REVISTA

Se requiere el canal de iones TRPM2 para la sensibilidad al calor

Descripción: Los ratones en los que se había eliminado genéticamente TRPM2 mostraron un notable déficit en su sensación de temperaturas cálidas no nocivas

TITULO FUENTE ORIGINAL:

The TRPM2 ion channel is required for sensitivity to warmth

AUTORES:

Tan CH, McNaughton PA

REVISTA ABREV.:

Nature

AÑO:

2016

REFERENCIA:

536(7617):460-3

DOI:

10.1038/nature19074

RESUMEN ORIGINAL:

Thermally activated ion channels are known to detect the entire thermal range from extreme heat (TRPV2), painful heat (TRPV1, TRPM3 and ANO1), non-painful warmth (TRPV3 and TRPV4) and non-painful coolness (TRPM8) through to painful cold (TRPA1). Genetic deletion of each of these ion channels, however, has only modest effects on thermal behaviour in mice, with the exception of TRPM8, the... + Leer más

Thermally activated ion channels are known to detect the entire thermal range from extreme heat (TRPV2), painful heat (TRPV1, TRPM3 and ANO1), non-painful warmth (TRPV3 and TRPV4) and non-painful coolness (TRPM8) through to painful cold (TRPA1). Genetic deletion of each of these ion channels, however, has only modest effects on thermal behaviour in mice, with the exception of TRPM8, the deletion of which has marked effects on the perception of moderate coolness in the range 10-25 °C. The molecular mechanism responsible for detecting non-painful warmth, in particular, is unresolved. Here we used calcium imaging to identify a population of thermally sensitive somatosensory neurons which do not express any of the known thermally activated TRP channels. We then used a combination of calcium imaging, electrophysiology and RNA sequencing to show that the ion channel generating heat sensitivity in these neurons is TRPM2. Autonomic neurons, usually thought of as exclusively motor, also express TRPM2 and respond directly to heat. Mice in which TRPM2 had been genetically deleted showed a striking deficit in their sensation of non-noxious warm temperatures, consistent with the idea that TRPM2 initiates a 'warm' signal which drives cool-seeking behaviour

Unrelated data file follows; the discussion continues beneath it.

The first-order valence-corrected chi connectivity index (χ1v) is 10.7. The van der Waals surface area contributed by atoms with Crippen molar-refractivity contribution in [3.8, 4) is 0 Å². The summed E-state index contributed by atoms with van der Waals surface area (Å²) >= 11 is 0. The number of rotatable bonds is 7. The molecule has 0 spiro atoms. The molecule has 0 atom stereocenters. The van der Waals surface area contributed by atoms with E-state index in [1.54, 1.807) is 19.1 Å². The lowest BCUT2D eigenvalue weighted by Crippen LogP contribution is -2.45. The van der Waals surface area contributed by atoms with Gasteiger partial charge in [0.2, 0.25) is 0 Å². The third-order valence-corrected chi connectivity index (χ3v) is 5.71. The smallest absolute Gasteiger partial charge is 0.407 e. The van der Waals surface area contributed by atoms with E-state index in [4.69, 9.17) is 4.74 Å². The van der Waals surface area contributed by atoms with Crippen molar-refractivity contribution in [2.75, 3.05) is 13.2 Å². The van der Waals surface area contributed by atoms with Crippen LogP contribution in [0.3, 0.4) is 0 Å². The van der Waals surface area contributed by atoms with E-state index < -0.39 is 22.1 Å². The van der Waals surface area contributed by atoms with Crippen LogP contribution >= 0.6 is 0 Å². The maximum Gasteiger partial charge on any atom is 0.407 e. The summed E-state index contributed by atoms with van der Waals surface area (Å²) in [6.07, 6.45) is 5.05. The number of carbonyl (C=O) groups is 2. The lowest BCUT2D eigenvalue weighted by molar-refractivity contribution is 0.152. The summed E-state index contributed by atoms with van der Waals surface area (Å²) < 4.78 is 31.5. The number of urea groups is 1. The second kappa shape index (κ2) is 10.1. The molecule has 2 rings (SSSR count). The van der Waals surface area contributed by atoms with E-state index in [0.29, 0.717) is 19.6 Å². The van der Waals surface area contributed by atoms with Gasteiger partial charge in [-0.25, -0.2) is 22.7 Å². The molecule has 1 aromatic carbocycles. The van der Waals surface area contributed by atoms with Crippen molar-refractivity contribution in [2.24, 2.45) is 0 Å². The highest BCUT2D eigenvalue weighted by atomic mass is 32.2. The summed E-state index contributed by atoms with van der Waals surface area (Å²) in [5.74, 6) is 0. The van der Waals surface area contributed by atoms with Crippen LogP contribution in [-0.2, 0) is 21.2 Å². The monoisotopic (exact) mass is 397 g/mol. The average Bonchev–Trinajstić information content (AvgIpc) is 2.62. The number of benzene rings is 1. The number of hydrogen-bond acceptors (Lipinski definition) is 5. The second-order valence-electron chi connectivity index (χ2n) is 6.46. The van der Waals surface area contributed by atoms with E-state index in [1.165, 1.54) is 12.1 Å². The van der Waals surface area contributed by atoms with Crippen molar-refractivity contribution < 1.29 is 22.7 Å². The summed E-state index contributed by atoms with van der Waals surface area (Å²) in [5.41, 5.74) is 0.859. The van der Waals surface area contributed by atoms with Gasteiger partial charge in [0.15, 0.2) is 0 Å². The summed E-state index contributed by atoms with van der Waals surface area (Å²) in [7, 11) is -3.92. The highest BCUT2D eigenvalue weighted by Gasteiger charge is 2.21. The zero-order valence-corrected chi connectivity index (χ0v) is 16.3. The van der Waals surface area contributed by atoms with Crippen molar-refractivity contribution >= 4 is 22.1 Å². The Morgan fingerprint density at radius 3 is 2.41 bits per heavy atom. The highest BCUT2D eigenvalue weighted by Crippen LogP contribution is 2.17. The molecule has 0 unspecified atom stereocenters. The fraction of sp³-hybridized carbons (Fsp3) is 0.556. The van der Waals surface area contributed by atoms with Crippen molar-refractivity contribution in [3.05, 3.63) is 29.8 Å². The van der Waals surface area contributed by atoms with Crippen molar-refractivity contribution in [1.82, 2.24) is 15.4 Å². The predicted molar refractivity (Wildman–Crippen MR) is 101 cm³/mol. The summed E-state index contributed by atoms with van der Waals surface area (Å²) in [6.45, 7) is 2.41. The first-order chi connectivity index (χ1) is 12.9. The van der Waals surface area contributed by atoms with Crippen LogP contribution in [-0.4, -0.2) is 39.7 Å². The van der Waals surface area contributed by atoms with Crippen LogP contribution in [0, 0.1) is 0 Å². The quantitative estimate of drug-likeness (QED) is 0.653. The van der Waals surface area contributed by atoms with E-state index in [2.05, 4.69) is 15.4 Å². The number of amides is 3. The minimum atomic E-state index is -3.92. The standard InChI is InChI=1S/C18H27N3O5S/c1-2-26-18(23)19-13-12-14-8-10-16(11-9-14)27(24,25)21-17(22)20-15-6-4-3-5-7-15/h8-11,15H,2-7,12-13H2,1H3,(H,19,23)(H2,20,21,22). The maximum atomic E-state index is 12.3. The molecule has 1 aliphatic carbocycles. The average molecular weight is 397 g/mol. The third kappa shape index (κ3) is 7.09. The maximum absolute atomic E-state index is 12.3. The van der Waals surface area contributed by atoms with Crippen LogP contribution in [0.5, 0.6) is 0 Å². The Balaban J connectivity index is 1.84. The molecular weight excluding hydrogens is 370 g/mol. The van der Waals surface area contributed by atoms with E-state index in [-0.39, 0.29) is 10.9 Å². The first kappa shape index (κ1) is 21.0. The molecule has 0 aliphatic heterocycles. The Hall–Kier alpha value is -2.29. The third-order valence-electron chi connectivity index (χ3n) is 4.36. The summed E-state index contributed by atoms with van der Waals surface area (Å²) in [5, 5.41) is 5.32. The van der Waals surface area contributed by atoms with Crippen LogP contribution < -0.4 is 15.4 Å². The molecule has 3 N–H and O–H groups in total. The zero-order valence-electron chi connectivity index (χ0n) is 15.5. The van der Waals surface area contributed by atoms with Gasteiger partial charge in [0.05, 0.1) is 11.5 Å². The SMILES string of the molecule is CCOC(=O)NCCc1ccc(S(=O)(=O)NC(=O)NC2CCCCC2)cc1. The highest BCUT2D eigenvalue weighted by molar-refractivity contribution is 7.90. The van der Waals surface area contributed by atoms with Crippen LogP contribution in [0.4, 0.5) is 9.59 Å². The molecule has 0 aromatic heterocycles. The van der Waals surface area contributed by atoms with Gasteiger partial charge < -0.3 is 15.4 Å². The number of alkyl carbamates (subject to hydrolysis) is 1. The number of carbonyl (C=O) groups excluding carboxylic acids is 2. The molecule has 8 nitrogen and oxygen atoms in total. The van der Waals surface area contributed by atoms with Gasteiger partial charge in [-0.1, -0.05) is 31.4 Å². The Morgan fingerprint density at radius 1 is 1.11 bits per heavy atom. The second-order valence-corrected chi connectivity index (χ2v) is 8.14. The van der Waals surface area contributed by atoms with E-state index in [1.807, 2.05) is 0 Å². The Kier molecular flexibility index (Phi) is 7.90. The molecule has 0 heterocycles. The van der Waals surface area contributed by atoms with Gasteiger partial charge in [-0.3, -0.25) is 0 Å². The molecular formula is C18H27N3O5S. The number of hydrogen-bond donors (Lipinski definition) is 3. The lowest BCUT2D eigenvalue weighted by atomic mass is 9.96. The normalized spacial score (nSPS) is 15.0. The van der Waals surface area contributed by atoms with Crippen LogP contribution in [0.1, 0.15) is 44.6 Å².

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Enlace al pdf de acceso libre: https://www.ncbi.nlm.nih.gov/pmc/articles/PMC[...]